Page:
A Church Parish NOT deciding on their Christmas Eve and Christmas Day Mass schedule by November, or by the end of November, really shows a lack of organization. There is no concept that people need to plan, and some people who require special transportation need to make arrangements in advance for this busy season and evening.

    I will say this – I am impressed with St. Thomas the Apostle in the fact for the short amount of time that you have been established, you have a Christmas Day Mass Schedule posted. In the future, I hope you have holy days of obligation in the evening – I would be there as well as passing on the information to others.

  8. BigE says:

    I saw a bunch of parishes that had evening masses on Monday. Most at 5:30 pm (including the Cathedral). Transfiguration out in Pittsford had a 7pm and if i continued to look I bet could find other 7 pm’s too.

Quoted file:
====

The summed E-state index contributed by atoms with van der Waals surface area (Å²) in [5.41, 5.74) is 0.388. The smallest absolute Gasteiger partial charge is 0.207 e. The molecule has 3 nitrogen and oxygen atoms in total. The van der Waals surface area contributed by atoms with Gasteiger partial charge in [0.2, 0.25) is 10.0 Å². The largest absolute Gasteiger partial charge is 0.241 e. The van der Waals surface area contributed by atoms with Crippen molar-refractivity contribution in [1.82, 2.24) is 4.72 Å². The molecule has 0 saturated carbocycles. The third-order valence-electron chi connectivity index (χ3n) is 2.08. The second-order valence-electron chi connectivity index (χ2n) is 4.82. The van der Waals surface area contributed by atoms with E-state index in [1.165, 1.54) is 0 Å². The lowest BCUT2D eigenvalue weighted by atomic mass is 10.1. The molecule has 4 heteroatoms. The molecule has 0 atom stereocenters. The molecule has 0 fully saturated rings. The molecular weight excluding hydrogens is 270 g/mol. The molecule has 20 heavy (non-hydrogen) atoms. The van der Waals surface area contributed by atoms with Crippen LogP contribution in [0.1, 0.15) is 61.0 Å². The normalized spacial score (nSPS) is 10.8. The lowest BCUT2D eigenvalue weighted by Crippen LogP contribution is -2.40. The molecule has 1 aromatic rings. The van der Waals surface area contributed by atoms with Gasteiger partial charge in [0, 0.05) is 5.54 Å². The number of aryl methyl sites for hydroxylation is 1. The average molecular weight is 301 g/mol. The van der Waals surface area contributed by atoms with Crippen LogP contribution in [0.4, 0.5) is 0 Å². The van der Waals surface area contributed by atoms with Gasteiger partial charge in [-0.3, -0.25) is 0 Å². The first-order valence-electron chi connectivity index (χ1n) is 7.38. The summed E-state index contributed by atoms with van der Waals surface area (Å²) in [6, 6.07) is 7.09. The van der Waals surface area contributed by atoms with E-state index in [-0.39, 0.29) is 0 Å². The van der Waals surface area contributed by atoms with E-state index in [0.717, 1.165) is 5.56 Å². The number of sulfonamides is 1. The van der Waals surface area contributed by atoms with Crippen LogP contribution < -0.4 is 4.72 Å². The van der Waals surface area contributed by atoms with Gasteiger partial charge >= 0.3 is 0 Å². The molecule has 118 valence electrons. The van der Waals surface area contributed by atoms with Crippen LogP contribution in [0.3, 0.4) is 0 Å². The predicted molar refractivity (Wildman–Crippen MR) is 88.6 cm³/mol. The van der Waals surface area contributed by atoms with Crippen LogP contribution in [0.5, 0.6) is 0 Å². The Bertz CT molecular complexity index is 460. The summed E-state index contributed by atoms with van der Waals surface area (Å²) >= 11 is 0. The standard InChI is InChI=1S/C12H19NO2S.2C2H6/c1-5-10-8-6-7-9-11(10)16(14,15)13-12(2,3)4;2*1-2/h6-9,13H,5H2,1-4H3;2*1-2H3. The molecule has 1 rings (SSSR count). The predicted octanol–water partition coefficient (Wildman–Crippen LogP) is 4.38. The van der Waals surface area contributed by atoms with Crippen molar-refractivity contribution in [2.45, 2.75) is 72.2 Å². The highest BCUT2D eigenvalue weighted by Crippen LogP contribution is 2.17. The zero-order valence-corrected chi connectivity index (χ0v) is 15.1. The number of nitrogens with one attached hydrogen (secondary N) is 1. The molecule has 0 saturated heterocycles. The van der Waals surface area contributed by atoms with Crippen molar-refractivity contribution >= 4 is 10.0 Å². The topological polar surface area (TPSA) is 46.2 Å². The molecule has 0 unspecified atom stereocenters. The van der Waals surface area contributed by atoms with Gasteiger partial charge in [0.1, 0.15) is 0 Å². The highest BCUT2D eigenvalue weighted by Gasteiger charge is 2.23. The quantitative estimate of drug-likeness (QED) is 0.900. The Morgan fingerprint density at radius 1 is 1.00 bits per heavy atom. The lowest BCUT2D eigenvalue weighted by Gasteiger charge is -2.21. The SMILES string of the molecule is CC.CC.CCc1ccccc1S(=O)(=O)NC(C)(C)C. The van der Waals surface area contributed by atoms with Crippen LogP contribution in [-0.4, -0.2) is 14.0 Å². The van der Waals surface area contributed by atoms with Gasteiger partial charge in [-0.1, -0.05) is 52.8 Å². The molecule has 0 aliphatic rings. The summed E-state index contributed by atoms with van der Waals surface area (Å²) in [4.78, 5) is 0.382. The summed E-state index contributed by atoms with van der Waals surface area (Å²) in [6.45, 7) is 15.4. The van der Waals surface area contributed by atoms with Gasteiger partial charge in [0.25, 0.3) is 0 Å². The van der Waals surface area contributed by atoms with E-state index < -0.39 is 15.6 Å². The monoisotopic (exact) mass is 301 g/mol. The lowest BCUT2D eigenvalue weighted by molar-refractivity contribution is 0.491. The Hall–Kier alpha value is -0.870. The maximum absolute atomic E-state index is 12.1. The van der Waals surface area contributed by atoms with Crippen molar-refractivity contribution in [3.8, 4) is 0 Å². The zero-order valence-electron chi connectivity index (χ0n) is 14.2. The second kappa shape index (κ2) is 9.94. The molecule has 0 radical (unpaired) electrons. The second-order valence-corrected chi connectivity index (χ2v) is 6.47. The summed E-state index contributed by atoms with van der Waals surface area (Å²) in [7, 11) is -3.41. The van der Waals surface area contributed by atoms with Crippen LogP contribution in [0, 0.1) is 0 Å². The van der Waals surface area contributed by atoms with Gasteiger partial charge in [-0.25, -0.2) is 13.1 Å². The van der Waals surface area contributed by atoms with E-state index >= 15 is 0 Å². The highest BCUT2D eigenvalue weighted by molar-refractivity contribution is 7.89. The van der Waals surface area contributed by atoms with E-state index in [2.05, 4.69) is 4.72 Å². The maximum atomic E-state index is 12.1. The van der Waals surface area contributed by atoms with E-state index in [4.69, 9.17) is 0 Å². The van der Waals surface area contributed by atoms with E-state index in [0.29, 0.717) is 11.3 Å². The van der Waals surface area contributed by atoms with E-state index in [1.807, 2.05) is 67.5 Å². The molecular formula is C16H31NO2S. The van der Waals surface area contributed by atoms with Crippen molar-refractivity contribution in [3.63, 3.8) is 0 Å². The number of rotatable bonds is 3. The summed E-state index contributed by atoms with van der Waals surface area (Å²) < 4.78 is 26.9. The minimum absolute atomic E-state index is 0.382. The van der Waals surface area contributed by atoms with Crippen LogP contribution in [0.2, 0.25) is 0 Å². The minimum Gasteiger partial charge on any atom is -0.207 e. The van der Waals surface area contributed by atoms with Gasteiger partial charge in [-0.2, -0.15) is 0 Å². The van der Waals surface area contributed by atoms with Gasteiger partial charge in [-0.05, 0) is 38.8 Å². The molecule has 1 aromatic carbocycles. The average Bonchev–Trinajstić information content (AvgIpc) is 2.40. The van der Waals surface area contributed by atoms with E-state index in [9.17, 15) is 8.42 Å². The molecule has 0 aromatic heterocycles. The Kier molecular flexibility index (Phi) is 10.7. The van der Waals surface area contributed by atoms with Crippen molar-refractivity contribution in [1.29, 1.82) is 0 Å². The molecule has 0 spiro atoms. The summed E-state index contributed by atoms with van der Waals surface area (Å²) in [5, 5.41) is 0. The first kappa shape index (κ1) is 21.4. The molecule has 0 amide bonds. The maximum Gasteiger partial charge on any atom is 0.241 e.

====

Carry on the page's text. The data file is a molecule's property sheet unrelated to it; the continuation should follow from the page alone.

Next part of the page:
9. Sid says:

    I sympathize with Christian. Our regular parish has 12:10 Masses on weekdays & Holy Days. That proves tough, so we usually chose a nearby alternate parish that did 7:00 PM. I looked this weekend and found the alternate changed their schedule and now only has a 7:00 AM Holy Day Mass.

    So we quickly found another parish that had a 7:30 pm Mass last night. It was a church I had never attended, one of those “in the round” ones. Past experience with those should have told me they are not aligned with my liturgical expectations and I was correct. There were no pews, only rows of cafeteria chairs. We and only one other family (likely also visitors) were the only ones doing any kneeling. There was lots of chatting both before and afterward AND a “greet your neighbors” at the beginning AND an extended sign of peace that went well into the Agnus Dei. We wouldn’t have stuck out more if we were all wearing Bozo masks.